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January 10, 2000
Galileo Findings Boost Idea of Other-Wordly Ocean
When NASA's Galileo spacecraft swooped past Jupiter's moon Europa a week
ago, it picked up powerful new evidence that a liquid ocean lies beneath
Europa's icy crust.
As the spacecraft flew 351 kilometers (218 miles) above the icy moon on
January 3, its magnetometer instrument studied changes in the direction of
Europa's magnetic field. Galileo's magnetometer observed directional
changes consistent with the type that would occur if Europa contained a
shell of electrically conducting material, such as a salty, liquid ocean.
"I think these findings tell us that there is indeed a layer of liquid
water beneath Europa's surface," said Dr. Margaret Kivelson, principal
investigator for the magnetometer. "I'm cautious by nature, but this new
evidence certainly makes the argument for the presence of an ocean far more
It appears that the ocean lies beneath the surface somewhere in the outer
100 kilometers (60 miles), the approximate thickness of the ice/water
layer, according to Kivelson, a researcher at the University of California,
Los Angeles (UCLA).
"Jupiter's magnetic field at Europa's position changes direction every
5-1/2 hours," Kivelson explained. "This changing magnetic field can drive
electrical currents in a conductor, such as an ocean. Those currents
produce a field similar to Earth's magnetic field, but with its magnetic
north pole -- the location toward which a compass on Europa would point --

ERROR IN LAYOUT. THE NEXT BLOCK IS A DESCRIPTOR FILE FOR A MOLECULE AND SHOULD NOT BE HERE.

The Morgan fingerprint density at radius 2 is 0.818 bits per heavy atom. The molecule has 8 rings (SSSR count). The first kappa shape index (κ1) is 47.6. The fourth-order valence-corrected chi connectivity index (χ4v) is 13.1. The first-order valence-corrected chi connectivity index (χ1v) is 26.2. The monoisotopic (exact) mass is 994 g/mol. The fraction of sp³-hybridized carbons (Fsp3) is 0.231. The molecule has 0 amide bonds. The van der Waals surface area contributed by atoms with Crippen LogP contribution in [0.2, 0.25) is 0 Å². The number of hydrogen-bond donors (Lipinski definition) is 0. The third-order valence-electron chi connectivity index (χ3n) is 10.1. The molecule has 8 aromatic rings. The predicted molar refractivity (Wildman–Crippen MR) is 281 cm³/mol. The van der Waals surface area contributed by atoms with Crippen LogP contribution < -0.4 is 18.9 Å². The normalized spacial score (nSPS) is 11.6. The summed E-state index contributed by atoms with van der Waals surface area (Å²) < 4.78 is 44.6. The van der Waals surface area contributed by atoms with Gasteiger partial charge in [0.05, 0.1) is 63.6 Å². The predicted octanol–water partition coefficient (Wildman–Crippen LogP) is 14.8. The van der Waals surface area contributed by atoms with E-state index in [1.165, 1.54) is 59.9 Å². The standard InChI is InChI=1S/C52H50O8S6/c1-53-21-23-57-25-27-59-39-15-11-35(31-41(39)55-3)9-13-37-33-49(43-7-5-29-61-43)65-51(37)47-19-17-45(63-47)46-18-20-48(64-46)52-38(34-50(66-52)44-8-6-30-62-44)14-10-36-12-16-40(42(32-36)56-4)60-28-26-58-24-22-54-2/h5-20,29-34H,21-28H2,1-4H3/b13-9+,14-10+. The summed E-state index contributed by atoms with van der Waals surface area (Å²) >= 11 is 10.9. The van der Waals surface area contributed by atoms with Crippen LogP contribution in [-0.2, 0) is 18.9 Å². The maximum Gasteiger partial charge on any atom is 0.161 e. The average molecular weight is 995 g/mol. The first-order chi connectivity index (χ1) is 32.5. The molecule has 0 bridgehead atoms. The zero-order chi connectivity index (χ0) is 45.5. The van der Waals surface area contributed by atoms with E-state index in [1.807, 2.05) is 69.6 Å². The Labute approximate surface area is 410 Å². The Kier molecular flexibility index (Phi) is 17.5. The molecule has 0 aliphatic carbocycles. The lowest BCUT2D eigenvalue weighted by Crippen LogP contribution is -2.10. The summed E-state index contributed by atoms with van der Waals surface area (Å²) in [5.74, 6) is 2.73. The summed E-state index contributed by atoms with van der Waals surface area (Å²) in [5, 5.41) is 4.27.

near Europa's equator and constantly moving. In fact, it is actually
reversing direction entirely every 5-1/2 hours."
On previous Europa flybys, Galileo identified a magnetic north pole, but
did not determine whether its position changes with time. "We wondered,
'Was it possible that the north pole did not move?' " Kivelson said.
The new evidence was gathered during a flyby specially planned so that the
observed position of Europa's north pole would make it clear whether or not
it moves. In fact, Monday's data showed that its position had moved, thus
providing key evidence for the existence of an ocean.
It is not likely that the electric currents on Europa flow through
solid surface ice, Kivelson explained, because ice is not a good carrier of
currents. "But melted ice containing salts, like the sea water found on
Earth, is a fairly good conductor," she said.
There is no other likely current-carrying material near Europa's
surface, Kivelson added. "Currents could flow in partially melted ice
beneath Europa's surface, but that makes little sense, since Europa is
hotter toward its interior, so it's more likely the ice would melt
completely. In addition, as you get deeper toward the interior, the
strength of the current-generated magnetic field at the surface would
These latest findings are consistent with previous Galileo images
and data showing a tortured surface seemingly formed when Europa's surface
ice broke and rearranged itself while floating on a sea below. Further
theoretical work is under way to analyze the fluid layer and its properties.
"It will be interesting to see whether this same type of phenomenon occurs
at Jupiter's moon Ganymede," Kivelson said. Galileo is tentatively
scheduled to fly by Ganymede twice this year.
Kivelson is joined in her magnetometer studies by Drs. Krishan
Khurana, Christopher Russell, Raymond Walker, Christophe Zimmer, Martin
Volwerk of UCLA, as well as Steven Joy and Joe Mafi, also of UCLA, and Dr.
Carole Polanskey of NASA's Jet Propulsion Laboratory (JPL), Pasadena, CA.
Additional information and pictures taken by Galileo are available at
The Galileo mission is managed for NASA's Office of Space Science,
Washington, D.C. by JPL, a division of the California Institute of
Technology, Pasadena, CA.